Guild Wars 2 has something for the hard core players called structured PvP, where you can form a group with 4 of your friends, or be randomly assigned into a group of 5, and you battle another group of 5. In structured PvP, everyone is given the same armor, the same scaled weapon damage, and the same skills to choose from (varying on your profession of course).  No one can have a huge advantage, unless they happen to be good players.

For us non hard core players, there is an intermediate PvP environment called World vs World vs World (WvW).  In this environment, you can join one of 4 “battlegrounds”.  These are huge zones, and contain a lot of the same stuff PvE zones have (creatures to fight, events to participate in, stuff to explore), but enemy players are also there.  Your team gets rewards by holding land and important places on these 4 battlegrounds, so the primary activity in these battlegrounds is take and hold land.  There are always big battles to participate in.  Three of the battlegrounds are “borderlands” which are low key zones with occasional battles.  The 4th is an “Eternal Battleground” where goals are really close to one another so the fighting is intense all the time.  You can choose which to participate.  Upon entering these zones, you are upleveled to level 80. Everyone has the armor, the health, and can do the damage of a level 80 player in these zones.  Unlike structured PvP, your player can get an advantage in WvW by getting better armor, weapons, traits, and unlocking skills in PvE.  None of this can make you super powerful, but every little bit of an edge can’t hurt.  WvW is the primary activity that is attracting gamers to Guild Wars 2, so it is definitely worth checking out even if (like me) you are not into PvP.

More Information

So I gave you a basic run down of the game which I hope got you interested.  For more basic information, check out the official online manual, which includes a nice intro video.  Another very good intro video is this one by a player named Geekasaurus, which covers a lot of the same stuff I mentioned but in video so you can see it in action.  His You Tube channel is filled with lots of helpful and well done videos on what there is to see and do in GW2. I highly recommend it.

As I write this, the game is just a few hours from the headstart weekend launch.  If I don’t post for a while, it is probably because I’m playing Guild Wars 2.

Meet Paula

I know there hasn’t been a lot of posts this summer, in truth there has not been a lot of news to share in the topics I usually blog about.  In between various distractions, I have been working on Something’s In the Air, and have now finished story 5 of 5, with story 4 only half way done and story 2 only existing in bits and pieces.  As promised, I would introduce the main characters as I completed their story.  I introduced Rachel (story 3) almost 6 months ago, and Ariane is story 1.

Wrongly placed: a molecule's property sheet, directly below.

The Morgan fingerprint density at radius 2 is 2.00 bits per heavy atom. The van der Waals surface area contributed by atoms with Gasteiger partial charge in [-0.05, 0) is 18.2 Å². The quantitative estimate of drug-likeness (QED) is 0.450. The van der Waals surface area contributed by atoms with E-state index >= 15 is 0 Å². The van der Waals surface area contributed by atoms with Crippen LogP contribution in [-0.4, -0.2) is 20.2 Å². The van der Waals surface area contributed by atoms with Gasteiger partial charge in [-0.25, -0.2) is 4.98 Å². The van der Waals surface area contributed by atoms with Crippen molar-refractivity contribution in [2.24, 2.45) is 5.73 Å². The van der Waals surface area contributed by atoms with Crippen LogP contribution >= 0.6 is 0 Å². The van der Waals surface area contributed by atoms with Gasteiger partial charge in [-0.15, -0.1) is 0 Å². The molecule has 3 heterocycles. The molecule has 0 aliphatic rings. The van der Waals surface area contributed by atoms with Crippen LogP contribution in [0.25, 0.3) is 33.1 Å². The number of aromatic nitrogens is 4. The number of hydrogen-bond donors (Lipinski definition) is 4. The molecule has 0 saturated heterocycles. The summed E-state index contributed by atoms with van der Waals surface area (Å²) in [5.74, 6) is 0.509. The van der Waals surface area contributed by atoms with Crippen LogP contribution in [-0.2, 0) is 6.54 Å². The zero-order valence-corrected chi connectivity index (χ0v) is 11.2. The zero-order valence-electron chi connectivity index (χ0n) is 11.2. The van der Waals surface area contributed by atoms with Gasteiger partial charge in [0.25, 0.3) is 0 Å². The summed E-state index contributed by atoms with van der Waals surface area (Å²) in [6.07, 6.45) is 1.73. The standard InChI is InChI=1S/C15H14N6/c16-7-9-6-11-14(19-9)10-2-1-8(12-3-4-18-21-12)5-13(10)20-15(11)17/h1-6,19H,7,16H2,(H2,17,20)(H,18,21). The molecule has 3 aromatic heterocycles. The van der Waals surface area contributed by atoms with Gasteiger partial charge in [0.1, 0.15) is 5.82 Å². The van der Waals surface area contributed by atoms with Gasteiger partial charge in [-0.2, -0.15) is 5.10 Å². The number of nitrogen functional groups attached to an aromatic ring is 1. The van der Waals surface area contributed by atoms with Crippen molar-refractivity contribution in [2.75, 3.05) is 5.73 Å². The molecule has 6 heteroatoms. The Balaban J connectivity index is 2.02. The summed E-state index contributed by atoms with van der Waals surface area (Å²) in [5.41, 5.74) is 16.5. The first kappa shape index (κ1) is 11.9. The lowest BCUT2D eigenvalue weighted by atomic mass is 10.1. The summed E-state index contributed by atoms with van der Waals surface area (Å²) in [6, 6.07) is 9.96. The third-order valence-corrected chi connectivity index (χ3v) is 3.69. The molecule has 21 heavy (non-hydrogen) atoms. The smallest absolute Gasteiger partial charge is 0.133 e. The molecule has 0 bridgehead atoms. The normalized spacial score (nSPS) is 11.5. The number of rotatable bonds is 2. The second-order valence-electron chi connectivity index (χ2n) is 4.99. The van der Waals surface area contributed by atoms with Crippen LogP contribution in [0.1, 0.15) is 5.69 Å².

While playing some Japanese Date Sims, there are these typical tropes among the datable women. Ariane is “action girl”,  Rachel is “geek girl”, and Paula is primarily defined as “smart girl”: a certified genius and scientist, she doesn’t bother with makeup, and has a low maintenance hairstyle.  She is probably the type of girl you are unlikely to meet in a bar, which is why she has a second defining characteristic: she’s a “gamer”.

While writing Something’s In The Air,  I have had to make “you the player” a character in the story.  At the beginning of the story, you are defined as a single guy who moved to town about a month ago for work, and in that month you have only met and dated one girl, Ariane.  Since SITA is a game, I am assuming that “you the player” also play other games, so meeting another gamer like Paula is a possibility.

She is a natural red head, age 25, single by virtue of being too busy for a social life. Since I made her a red head, may as well give her freckled skin, and a Scottish sounding last name Brannigan (yes, after the character from Futurama, though they share absolutely nothing in common).  I also gave her the facial features of another beautiful scientist, Natalie Portman.

I also showed you this picture of her in my last post.  Even though gaming is the primary setting for story 5, the theme revolves around science and mystery.  To emphasize that fact, I threw in some tropes from my favorite science/mystery TV show Fringe, including introducing locations with floating letters, and a guy who looks like an observer making a cameo (but irrelevant to the plot).  Story 5 is the end game that unlocks after you reached key ending points in the other 4 stories.  Once unlocked the story involves a series of gaming puzzles that once solved reveal the big ending.

I do something similar with all five stories to separate them thematically.  Next up is story 4, which has a comic book theme.  It is set in an outdoor comic convention, which means another crowd scene, and this time with a bunch of “cosplay” characters that cannot be trademarked, so I have to make up some new ones.  I knew this story was going to be trouble when I wrote it.  I do like to challenge myself!